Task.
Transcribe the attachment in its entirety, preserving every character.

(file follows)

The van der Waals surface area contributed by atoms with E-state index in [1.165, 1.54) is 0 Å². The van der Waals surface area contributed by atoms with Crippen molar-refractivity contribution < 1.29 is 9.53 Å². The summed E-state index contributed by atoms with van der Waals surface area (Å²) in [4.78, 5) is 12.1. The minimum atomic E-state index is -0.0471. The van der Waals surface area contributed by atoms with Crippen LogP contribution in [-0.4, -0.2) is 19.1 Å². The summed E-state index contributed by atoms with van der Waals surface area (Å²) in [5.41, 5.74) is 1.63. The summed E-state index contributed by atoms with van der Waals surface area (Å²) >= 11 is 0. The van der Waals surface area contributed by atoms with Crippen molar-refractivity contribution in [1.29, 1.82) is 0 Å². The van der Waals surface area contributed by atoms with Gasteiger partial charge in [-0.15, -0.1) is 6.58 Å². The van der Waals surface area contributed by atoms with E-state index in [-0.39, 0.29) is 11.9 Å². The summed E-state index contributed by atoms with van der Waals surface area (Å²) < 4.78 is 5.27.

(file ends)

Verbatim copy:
The van der Waals surface area contributed by atoms with E-state index in [1.165, 1.54) is 0 Å². The van der Waals surface area contributed by atoms with Crippen molar-refractivity contribution < 1.29 is 9.53 Å². The summed E-state index contributed by atoms with van der Waals surface area (Å²) in [4.78, 5) is 12.1. The minimum atomic E-state index is -0.0471. The van der Waals surface area contributed by atoms with Crippen LogP contribution in [-0.4, -0.2) is 19.1 Å². The summed E-state index contributed by atoms with van der Waals surface area (Å²) in [5.41, 5.74) is 1.63. The summed E-state index contributed by atoms with van der Waals surface area (Å²) >= 11 is 0. The van der Waals surface area contributed by atoms with Crippen molar-refractivity contribution in [1.29, 1.82) is 0 Å². The van der Waals surface area contributed by atoms with Gasteiger partial charge in [-0.15, -0.1) is 6.58 Å². The van der Waals surface area contributed by atoms with E-state index in [-0.39, 0.29) is 11.9 Å². The summed E-state index contributed by atoms with van der Waals surface area (Å²) < 4.78 is 5.27.